When this book was originally conceived, geriatrics was still in its developmental phase. It was unclear then whether geriatrics would emerge as a subspecialty on its own or as a basis for educating others in the elements of caring for frail older persons. Much has happened in the intervening two decades. It now appears that the majority of care for older persons will remain in the hands of primary care practitioners; but those ranks have changed. Nurse practitioners are much more evident. At the same time, the importance of chronic disease care in general is more widely appreciated. Many of the principles of good geriatrics care can apply as readily to this larger topic; they are captured within this text.
We continue to view this book as a practical guide, designed for use by a wide variety of present and future practitioners. It presumes a good basic working knowledge of medicine and stresses those aspects of care that are important in helping older persons to live more comfortable lives.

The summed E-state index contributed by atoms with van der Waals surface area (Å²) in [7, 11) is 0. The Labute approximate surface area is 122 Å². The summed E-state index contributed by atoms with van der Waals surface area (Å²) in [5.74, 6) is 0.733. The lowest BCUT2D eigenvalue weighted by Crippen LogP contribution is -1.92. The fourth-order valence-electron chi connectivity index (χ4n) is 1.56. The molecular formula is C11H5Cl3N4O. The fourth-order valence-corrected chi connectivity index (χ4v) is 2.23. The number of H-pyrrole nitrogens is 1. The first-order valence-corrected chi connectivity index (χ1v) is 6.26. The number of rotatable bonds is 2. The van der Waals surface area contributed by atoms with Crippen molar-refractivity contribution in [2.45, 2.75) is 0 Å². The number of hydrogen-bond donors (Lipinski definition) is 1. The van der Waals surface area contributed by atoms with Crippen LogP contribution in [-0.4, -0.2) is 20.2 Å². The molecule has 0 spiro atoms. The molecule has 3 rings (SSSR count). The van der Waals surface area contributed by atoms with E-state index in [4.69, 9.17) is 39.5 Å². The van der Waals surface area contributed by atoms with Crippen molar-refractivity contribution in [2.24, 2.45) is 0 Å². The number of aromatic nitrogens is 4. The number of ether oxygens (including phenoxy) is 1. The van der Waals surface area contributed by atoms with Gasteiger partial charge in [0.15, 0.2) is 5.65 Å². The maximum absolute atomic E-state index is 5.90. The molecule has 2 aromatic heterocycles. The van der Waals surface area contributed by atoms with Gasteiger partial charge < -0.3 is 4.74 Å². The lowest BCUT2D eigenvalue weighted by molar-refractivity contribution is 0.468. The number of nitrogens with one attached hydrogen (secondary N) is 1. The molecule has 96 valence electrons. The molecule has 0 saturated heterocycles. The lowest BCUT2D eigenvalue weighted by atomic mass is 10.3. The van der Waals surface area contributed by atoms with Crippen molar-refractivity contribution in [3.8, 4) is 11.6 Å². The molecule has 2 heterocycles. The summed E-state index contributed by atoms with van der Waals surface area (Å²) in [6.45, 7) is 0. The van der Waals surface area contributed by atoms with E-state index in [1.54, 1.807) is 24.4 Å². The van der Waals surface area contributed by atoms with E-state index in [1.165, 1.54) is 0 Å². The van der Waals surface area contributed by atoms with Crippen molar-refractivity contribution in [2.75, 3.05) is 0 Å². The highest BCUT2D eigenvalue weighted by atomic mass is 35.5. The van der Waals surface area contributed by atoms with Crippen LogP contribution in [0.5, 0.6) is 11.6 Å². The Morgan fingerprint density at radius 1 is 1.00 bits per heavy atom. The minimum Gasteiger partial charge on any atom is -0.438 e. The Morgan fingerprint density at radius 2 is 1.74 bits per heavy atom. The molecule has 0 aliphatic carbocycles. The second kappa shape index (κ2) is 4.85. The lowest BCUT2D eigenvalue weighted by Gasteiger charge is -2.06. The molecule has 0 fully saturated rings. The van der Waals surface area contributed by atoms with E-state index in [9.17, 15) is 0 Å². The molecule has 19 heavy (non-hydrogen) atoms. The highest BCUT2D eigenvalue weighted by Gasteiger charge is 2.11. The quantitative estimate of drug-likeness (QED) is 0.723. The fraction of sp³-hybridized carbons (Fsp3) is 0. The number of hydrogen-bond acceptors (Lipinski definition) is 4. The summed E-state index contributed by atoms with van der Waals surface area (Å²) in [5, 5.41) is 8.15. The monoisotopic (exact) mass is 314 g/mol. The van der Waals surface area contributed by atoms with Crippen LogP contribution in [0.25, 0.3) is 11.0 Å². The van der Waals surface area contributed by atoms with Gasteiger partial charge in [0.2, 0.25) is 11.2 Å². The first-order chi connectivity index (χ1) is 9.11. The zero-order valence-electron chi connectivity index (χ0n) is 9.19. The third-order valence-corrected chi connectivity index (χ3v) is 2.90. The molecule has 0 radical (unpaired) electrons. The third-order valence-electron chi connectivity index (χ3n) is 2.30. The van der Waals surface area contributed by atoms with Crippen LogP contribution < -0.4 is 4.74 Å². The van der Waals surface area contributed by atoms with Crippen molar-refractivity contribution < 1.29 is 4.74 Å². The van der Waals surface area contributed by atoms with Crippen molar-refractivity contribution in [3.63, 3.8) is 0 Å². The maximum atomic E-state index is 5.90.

Each new edition provides the opportunity (indeed the need) to look back over the time since its predecessor to determine just how much has changed. The past 5 years or so saw some important developments our understanding of aging, including the emergence of genetics as a potentially potent clinical process. Some new drugs emerged. Some concepts, such as the role of hormone replacement therapy, were reexamined. Medical practice now endorses concepts such as evidence-based medicine and is still struggling to produce the evidence on which to base it, but some well-established practice guidelines are still not widely adopted. But the largest changes seem to have occurred in the way health care is organized and financed. Prospective payment has been extended to many forms of care beyond the hospital. Managed care continues to evolve.
We hope that when we look back on the next 5 years, they will be viewed as period of great mastery of geriatric principles and active incorporation of new and more effective methods of providing care. As we draw ever closer to that demographic horizon when the aging population will demand more-efficient methods to provide necessary and affordable care, we will certainly need a medical work force that is well versed in geriatrics. If this book helps to achieve that goal, we will have accomplished something of value.